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Say it with Sprouts
The crunchy texture and sweet taste of bean sprouts adds flavor to many Chinese dishes.  
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First, a bit of clarification.  By bean sprouts I am referring to mung bean sprouts, the distinctive plump silver sprouts with two yellowish "horns" at one end and a scraggly tail that come from the sprouted seeds of the mung bean plant.

The Chinese have been growing mung bean sprouts (nga choy or nga choi) for approximately 3,000 years.  However, the popularity of bean sprouts in the west is a more recent phenomenon. Many of us first got turned on to sprouts during the health conscious seventies, when we began piling them onto green salads or in tofu burgers.  And why not? Not only are bean sprouts high in protein, vitamin C and Folacin, but they are a dieter's dream. According to the U.S. Department of Agriculture, one cup of bean sprouts contains a mere twenty-six calories. They are low in salicylate, a naturally occurring chemical in plants that some individuals have difficulty tolerating. (Aspirin is acetyl salicylic acid). In Chinese medicine bean sprouts are considered to be a yin or cooling food.

Both the texture and taste of mung bean sprouts - crunchy with a delicate hint of sweetness - enhances a number of popular Chinese dishes, from Egg Rolls to stir-fries and salads. In The Oxford Companion to Food, Alan Davidson notes that stir-frying bean sprouts releases a protein that isn't available when they are eaten raw. However, to maintain their crisp texture, they shouldn't be stir-fried longer for longer than about thirty seconds.  

You call them bean sprouts and we call them moyashi.  Yet, the only thing he knows at the moment is that they are delicious.

Photo reprinted with permission from the Daisey Machinery Co. Ltd site

Today, China and India are the main producers of mung beans, not surprising given their popularity in both of these Asian countries.  When it comes to importing, the United States is one of the leading customers. This is good news for consumers since it means that mung bean sprouts are easily obtainable at western supermarkets.  When purchasing mung bean sprouts, look for plumper ones that are not stringy or discoloured.  If not using them immediately, place in a plastic bag with a few drops of water, seal and keep in the refrigerator.  Stored in this manner, they will last for one or two days.  If you need to keep them longer, you can try covering them with cold water and storing in a sealed jar in the refrigerator.  If the water is changed every two days, they should last for up to a week.  However, since they are so easy to find, I prefer to wait and purchase them just before using.  Also, mung bean sprouts can be frozen if they are to be used in cooking.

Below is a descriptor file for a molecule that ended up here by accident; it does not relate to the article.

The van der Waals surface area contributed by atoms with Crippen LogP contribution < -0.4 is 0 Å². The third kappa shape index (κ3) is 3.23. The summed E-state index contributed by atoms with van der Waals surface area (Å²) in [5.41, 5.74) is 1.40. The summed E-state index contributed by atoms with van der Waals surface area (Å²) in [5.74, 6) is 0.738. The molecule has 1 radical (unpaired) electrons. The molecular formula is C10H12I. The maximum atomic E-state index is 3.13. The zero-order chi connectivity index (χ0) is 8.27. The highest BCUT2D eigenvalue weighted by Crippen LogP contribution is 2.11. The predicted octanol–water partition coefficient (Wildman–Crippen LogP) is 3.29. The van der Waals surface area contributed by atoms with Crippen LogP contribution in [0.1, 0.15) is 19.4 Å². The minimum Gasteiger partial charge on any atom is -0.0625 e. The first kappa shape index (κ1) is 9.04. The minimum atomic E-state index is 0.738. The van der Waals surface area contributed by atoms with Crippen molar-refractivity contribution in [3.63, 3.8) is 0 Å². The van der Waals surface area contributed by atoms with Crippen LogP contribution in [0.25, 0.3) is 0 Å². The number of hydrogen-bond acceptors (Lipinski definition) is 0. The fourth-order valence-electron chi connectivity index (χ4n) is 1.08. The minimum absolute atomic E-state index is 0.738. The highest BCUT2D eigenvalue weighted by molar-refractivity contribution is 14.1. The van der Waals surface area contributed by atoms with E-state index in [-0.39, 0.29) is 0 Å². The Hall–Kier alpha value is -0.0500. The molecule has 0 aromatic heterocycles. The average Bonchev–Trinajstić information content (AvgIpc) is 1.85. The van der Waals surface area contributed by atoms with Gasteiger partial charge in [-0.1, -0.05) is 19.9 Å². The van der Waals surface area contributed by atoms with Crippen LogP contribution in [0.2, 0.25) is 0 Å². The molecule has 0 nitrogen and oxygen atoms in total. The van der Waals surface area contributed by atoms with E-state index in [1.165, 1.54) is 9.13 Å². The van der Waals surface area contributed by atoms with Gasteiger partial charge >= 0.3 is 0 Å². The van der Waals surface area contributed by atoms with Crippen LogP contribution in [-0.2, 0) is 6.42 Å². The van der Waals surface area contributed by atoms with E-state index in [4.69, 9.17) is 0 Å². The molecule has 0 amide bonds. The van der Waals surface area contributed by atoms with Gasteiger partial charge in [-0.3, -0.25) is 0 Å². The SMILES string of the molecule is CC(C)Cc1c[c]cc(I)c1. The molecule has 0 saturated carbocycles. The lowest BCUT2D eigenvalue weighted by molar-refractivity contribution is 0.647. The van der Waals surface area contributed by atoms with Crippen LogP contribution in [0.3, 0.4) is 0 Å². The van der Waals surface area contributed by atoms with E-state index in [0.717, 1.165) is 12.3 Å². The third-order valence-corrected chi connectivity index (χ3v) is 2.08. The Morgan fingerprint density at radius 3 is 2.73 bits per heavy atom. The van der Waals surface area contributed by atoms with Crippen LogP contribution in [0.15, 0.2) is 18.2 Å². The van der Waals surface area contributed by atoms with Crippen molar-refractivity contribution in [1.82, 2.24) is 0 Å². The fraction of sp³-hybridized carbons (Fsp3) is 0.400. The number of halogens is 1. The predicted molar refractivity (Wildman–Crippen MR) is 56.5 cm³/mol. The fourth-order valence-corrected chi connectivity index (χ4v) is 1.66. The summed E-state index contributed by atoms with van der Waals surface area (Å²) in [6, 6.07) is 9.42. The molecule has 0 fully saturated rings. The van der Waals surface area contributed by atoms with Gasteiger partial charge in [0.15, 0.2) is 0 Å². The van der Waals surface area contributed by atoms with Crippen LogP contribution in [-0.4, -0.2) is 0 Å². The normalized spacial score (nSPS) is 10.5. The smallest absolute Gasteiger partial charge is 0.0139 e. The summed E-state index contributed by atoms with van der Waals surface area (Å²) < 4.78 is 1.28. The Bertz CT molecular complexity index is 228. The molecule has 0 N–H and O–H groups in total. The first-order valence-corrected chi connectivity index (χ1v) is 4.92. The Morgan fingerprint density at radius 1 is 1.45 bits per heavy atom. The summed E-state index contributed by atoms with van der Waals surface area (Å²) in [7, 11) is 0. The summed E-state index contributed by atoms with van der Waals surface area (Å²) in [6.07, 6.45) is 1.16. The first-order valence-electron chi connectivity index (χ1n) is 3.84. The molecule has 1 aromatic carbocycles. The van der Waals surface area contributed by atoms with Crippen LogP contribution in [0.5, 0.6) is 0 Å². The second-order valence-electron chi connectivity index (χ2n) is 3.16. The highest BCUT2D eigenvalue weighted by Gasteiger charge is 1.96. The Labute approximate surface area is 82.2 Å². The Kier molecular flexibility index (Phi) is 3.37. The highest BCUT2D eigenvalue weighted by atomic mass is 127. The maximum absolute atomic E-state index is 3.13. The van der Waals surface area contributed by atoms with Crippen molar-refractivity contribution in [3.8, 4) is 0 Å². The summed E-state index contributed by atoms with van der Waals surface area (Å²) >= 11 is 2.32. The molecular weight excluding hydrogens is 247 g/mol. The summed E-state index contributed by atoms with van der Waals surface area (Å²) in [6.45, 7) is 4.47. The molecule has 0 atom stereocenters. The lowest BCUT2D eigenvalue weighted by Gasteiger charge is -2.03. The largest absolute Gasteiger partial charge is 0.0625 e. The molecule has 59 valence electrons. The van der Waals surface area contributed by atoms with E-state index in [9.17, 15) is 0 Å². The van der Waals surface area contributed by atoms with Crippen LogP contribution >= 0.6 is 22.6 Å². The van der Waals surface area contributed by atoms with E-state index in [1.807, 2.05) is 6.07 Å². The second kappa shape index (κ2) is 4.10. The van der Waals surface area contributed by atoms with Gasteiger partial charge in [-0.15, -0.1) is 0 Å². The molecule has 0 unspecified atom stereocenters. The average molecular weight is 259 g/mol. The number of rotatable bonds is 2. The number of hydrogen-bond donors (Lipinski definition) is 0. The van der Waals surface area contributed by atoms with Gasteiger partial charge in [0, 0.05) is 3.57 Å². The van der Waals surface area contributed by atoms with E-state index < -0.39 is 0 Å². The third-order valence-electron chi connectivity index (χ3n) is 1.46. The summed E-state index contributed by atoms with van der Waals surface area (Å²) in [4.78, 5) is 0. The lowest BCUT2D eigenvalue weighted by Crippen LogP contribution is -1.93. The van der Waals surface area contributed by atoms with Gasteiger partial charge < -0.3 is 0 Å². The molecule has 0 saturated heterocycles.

Of course, another option is to grow your own. The procedure is quite simple: begin by washing 1/2 cup of mung beans and draining, then soaking overnight in water.  Drain the soaked beans and place them in a large glass jar (one that holds 4 cups or 32 ounces) and cover with water.  Place a piece of cheesecloth or similar material over the jar, using a rubber band to hold it in place.  Change the water once a day.  After several days the sprouts will be plump and long.  Rinse them, drain and refrigerate.   

You will sometimes find recipes calling for silver sprouts; these are bean sprouts that have had their ends removed.  In The Modern Art of Chinese Cooking, Barbara Tropp notes that servants used to perform this chore in Chinese households.  I can believe it.  Not only is trimming the sprouts consuming, but it's done for aesthetic purposes only.  I skip this step unless I'm serving guests.  

On a health-related note, mung bean sprouts have been linked to incidences of food borne illnesses such as Salmonella.  Government officials in both Canada and the United States are working with growers to implement safer growing methods. In the meantime, you can reduce the risk significantly by cooking the sprouts in soups or stir-fries. 

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